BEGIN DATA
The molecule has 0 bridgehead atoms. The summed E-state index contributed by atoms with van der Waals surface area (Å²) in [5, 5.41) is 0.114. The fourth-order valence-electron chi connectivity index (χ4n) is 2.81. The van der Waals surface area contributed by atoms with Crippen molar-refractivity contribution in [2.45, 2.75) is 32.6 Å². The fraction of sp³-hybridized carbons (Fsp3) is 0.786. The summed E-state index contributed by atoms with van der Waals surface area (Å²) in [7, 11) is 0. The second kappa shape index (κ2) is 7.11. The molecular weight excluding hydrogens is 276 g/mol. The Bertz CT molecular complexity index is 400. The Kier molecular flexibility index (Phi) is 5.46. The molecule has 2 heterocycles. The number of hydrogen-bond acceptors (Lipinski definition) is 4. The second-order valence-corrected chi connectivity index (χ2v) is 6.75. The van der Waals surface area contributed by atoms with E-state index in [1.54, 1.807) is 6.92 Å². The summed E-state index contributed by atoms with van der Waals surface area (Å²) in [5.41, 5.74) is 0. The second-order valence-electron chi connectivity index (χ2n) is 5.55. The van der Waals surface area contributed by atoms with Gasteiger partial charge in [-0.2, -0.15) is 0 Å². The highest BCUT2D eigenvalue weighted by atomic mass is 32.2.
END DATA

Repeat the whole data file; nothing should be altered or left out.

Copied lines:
The molecule has 0 bridgehead atoms. The summed E-state index contributed by atoms with van der Waals surface area (Å²) in [5, 5.41) is 0.114. The fourth-order valence-electron chi connectivity index (χ4n) is 2.81. The van der Waals surface area contributed by atoms with Crippen molar-refractivity contribution in [2.45, 2.75) is 32.6 Å². The fraction of sp³-hybridized carbons (Fsp3) is 0.786. The summed E-state index contributed by atoms with van der Waals surface area (Å²) in [7, 11) is 0. The second kappa shape index (κ2) is 7.11. The molecular weight excluding hydrogens is 276 g/mol. The Bertz CT molecular complexity index is 400. The Kier molecular flexibility index (Phi) is 5.46. The molecule has 2 heterocycles. The number of hydrogen-bond acceptors (Lipinski definition) is 4. The second-order valence-corrected chi connectivity index (χ2v) is 6.75. The van der Waals surface area contributed by atoms with E-state index in [1.54, 1.807) is 6.92 Å². The summed E-state index contributed by atoms with van der Waals surface area (Å²) in [5.41, 5.74) is 0. The second-order valence-electron chi connectivity index (χ2n) is 5.55. The van der Waals surface area contributed by atoms with Gasteiger partial charge in [-0.2, -0.15) is 0 Å². The highest BCUT2D eigenvalue weighted by atomic mass is 32.2.